John Schips, is the primary contributor for the flannelfishermen.com blog.
Every fisherman knows that without a fully functioning rod and reel, going fishing would be a nearly futile effort. While you could tie a hook to a line, put some bait on it, and dip it into a lake hoping for a catch, this is generally not the most popular fishing method considering the advanced fishing technology we have nowadays.
If you have a fishing rod and reel that you want to keep using for many years to come, we recommend following some guidelines to help take care of it and make sure you can have a functioning rod and reel for a long time. A fishing rod that is properly taken care of can last you years, whereas a rod that is neglected might just break down that next time you take it out on the water. There’s nothing worse than feeling a massive trophy fish strike your fly or bait, tugging on the end of your line and having the tip of your rod snap off, or your reel freeze up, right as you are hauling it in.
If you want to make sure your fishing equipment stays in working order and continues to serve you in your efforts to snag massive fish, follow these tips to make sure that your fishing rod never fails you out on the river or lake.
Use Socks & Tubes
Fly rod socks and rod tubes should be your first line of defense when trying to keep your rods safe. The covers will keep your guides from scratching against the tube and the tube itself will keep the rods from snapping during transit. You can also get rod socks in any color you want, which allows you to match them to the colors of your rods for easy identification.
Use Rod Holders
If you have fished for any significant amount of time in your life, you’ve probably had the experience of setting your rod against something while you step away, only to look back as it slipped and crashed to the ground. When this happens either on a boat or on land, it can snap guides or reel seats off of your rod and maybe even tangle your leader.
You can prevent this by keeping them in rod holders or rod lockers. This will also prevent your entire fishing rod from disappearing over the edge of the boat while you aren’t looking, as a monster fish dives to the bottom of the lake with your fly, and your rod attached at the other end.
Clean your Rod and Reel
After you’re done fishing for the day you should rinse off your rods and reels to get rid off any leftover sand, grit, dirt, or residue from saltwater, and make sure to dry them off. You also need to take off any flies you were using while you were fishing, so they don’t get caught on your clothes or in your lines.
The best product to use for residue removal is something biodegradable such as Simple Green. Use a toothbrush to scrub away the residue. After your rod is dry you can wipe it off once more quickly with a soft cloth for any remaining residue. If you find you’re having a tough time getting the cork grip as clean as you want, try sanding it very lightly with fine-grit paper. This will lift off any remaining surface residue, just be careful not to sand too much. Even after a light sanding, it’s always a good idea to apply another waterproof seal to the grip.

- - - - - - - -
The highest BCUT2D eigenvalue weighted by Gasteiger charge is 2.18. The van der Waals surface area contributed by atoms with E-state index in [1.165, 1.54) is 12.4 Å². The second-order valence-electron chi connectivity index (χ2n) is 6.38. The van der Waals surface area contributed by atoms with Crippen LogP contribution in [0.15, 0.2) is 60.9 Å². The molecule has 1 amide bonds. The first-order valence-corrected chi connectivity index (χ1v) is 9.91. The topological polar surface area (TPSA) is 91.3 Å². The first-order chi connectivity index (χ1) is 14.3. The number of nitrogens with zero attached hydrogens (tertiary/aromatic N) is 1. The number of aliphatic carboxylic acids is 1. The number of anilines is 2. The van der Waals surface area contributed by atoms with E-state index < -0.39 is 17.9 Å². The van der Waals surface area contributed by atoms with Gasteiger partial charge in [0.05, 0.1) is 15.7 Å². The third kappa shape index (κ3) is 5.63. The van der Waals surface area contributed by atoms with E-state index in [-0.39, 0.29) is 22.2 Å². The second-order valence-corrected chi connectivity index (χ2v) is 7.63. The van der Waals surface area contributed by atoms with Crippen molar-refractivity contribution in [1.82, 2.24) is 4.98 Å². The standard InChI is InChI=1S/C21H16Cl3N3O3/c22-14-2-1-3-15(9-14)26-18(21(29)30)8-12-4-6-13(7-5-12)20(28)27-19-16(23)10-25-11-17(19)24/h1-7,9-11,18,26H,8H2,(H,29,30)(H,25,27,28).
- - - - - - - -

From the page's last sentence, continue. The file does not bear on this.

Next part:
Reels can be a little more complicated, depending on how much you want to do on your own. If you are completely unfamiliar with the inner workings of a reel and don’t have a “dummy reel” to practice on, you’re likely better off having it serviced at a tackle shop. If you do plan on cleaning it yourself inside and out, here are a couple tips that might help.
First, after rinsing and drying the reel, disassemble the reel carefully after removing the spool. You can use simple grease or oil to lubricate the components, and greasing the gears is a good idea too. While greasing the gears remember to apply the grease to the bottom of the teeth and not the top, so that the grease doesn’t fly everywhere. Lastly, wire brushes can actually harm your reel after multiple cleanings. Instead, try a small toothbrush, as this will be much more gentle on the smaller metal components, yet still firm enough to be effective.
Use Proper Storage
When not in use, it’s important to make sure your rods are properly stored in some kind of storage rack. This will prevent your rods from curling or from bumping into each other and possibly getting tangled. Try to avoid leaning your rods against one another as well. Although it’s quite common to see fly rods stored away in the corner of a garage somewhere, this is actually not a good idea as it leaves them incredibly susceptible to taking damage on the tips, reels, guides, and blanks. If you are storing your rods away for more than two days at a time, another important thing to remember is to loosen up the drags, so that the fishing line doesn’t tighten up and break or pull on your rods and bend them.
A rod is a fisherman’s best friend on the water, and just like a best friend, you want it to be around for a long time. Keeping your rod clean and reel sufficiently oiled, as well as stored properly, will make sure that your fishing rod will be around for years and never fail you in the middle of a catch. Follow these tips and even the cheapest of rods will last much longer than you expect it to.
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